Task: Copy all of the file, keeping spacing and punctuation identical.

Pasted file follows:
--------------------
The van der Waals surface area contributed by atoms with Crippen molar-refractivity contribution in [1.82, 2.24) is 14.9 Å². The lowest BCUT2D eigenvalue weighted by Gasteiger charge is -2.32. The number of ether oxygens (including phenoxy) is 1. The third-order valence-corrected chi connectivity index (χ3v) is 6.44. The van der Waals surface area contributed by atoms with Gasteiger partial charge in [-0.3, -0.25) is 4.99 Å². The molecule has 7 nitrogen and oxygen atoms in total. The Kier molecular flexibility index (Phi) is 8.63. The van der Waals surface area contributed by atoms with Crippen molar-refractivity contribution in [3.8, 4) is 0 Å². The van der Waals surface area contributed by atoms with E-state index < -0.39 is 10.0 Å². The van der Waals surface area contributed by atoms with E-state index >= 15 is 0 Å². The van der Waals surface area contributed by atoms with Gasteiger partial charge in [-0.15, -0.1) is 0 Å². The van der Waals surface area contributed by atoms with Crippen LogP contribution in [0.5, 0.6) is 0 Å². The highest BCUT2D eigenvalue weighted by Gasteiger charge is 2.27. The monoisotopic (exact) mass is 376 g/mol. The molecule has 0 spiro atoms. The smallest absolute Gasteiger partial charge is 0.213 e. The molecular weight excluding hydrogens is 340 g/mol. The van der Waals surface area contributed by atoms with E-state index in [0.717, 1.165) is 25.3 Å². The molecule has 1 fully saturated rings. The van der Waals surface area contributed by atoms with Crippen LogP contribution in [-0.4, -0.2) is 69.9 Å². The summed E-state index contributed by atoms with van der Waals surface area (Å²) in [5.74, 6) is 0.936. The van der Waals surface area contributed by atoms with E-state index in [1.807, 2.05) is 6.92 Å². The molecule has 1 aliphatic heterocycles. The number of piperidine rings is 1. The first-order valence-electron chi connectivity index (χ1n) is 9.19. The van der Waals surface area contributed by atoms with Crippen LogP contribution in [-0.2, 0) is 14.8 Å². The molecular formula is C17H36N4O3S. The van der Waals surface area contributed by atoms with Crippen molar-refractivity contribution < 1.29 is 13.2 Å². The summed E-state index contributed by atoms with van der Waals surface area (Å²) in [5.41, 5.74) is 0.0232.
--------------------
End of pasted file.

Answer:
The van der Waals surface area contributed by atoms with Crippen molar-refractivity contribution in [1.82, 2.24) is 14.9 Å². The lowest BCUT2D eigenvalue weighted by Gasteiger charge is -2.32. The number of ether oxygens (including phenoxy) is 1. The third-order valence-corrected chi connectivity index (χ3v) is 6.44. The van der Waals surface area contributed by atoms with Gasteiger partial charge in [-0.3, -0.25) is 4.99 Å². The molecule has 7 nitrogen and oxygen atoms in total. The Kier molecular flexibility index (Phi) is 8.63. The van der Waals surface area contributed by atoms with Crippen molar-refractivity contribution in [3.8, 4) is 0 Å². The van der Waals surface area contributed by atoms with E-state index < -0.39 is 10.0 Å². The van der Waals surface area contributed by atoms with E-state index >= 15 is 0 Å². The van der Waals surface area contributed by atoms with Gasteiger partial charge in [-0.15, -0.1) is 0 Å². The van der Waals surface area contributed by atoms with Crippen LogP contribution in [0.5, 0.6) is 0 Å². The highest BCUT2D eigenvalue weighted by Gasteiger charge is 2.27. The monoisotopic (exact) mass is 376 g/mol. The molecule has 0 spiro atoms. The smallest absolute Gasteiger partial charge is 0.213 e. The molecular weight excluding hydrogens is 340 g/mol. The van der Waals surface area contributed by atoms with E-state index in [0.717, 1.165) is 25.3 Å². The molecule has 1 fully saturated rings. The van der Waals surface area contributed by atoms with Crippen LogP contribution in [-0.4, -0.2) is 69.9 Å². The summed E-state index contributed by atoms with van der Waals surface area (Å²) in [5.74, 6) is 0.936. The van der Waals surface area contributed by atoms with E-state index in [1.807, 2.05) is 6.92 Å². The molecule has 1 aliphatic heterocycles. The number of piperidine rings is 1. The first-order valence-electron chi connectivity index (χ1n) is 9.19. The van der Waals surface area contributed by atoms with Crippen LogP contribution in [-0.2, 0) is 14.8 Å². The molecular formula is C17H36N4O3S. The van der Waals surface area contributed by atoms with Crippen molar-refractivity contribution < 1.29 is 13.2 Å². The summed E-state index contributed by atoms with van der Waals surface area (Å²) in [5.41, 5.74) is 0.0232.